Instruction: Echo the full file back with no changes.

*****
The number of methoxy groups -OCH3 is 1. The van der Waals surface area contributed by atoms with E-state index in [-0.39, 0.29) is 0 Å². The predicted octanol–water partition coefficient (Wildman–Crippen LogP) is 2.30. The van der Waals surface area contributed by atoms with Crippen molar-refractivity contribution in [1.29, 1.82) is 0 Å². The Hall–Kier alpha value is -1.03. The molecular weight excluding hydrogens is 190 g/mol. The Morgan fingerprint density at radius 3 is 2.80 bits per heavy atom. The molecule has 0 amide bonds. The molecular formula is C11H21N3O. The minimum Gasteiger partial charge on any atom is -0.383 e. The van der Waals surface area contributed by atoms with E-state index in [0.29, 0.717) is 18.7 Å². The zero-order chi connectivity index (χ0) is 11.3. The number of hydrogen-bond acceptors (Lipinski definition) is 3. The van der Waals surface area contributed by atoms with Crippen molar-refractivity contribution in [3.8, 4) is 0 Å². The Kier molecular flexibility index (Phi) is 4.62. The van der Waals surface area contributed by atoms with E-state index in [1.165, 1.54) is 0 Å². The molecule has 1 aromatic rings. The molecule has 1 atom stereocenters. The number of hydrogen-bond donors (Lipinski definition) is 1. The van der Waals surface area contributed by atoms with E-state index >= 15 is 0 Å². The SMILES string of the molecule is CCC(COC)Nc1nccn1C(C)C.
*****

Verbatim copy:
The number of methoxy groups -OCH3 is 1. The van der Waals surface area contributed by atoms with E-state index in [-0.39, 0.29) is 0 Å². The predicted octanol–water partition coefficient (Wildman–Crippen LogP) is 2.30. The van der Waals surface area contributed by atoms with Crippen molar-refractivity contribution in [1.29, 1.82) is 0 Å². The Hall–Kier alpha value is -1.03. The molecular weight excluding hydrogens is 190 g/mol. The Morgan fingerprint density at radius 3 is 2.80 bits per heavy atom. The molecule has 0 amide bonds. The molecular formula is C11H21N3O. The minimum Gasteiger partial charge on any atom is -0.383 e. The van der Waals surface area contributed by atoms with E-state index in [0.29, 0.717) is 18.7 Å². The zero-order chi connectivity index (χ0) is 11.3. The number of hydrogen-bond acceptors (Lipinski definition) is 3. The van der Waals surface area contributed by atoms with Crippen molar-refractivity contribution in [3.8, 4) is 0 Å². The Kier molecular flexibility index (Phi) is 4.62. The van der Waals surface area contributed by atoms with E-state index in [1.165, 1.54) is 0 Å². The molecule has 1 aromatic rings. The molecule has 1 atom stereocenters. The number of hydrogen-bond donors (Lipinski definition) is 1. The van der Waals surface area contributed by atoms with E-state index >= 15 is 0 Å². The SMILES string of the molecule is CCC(COC)Nc1nccn1C(C)C.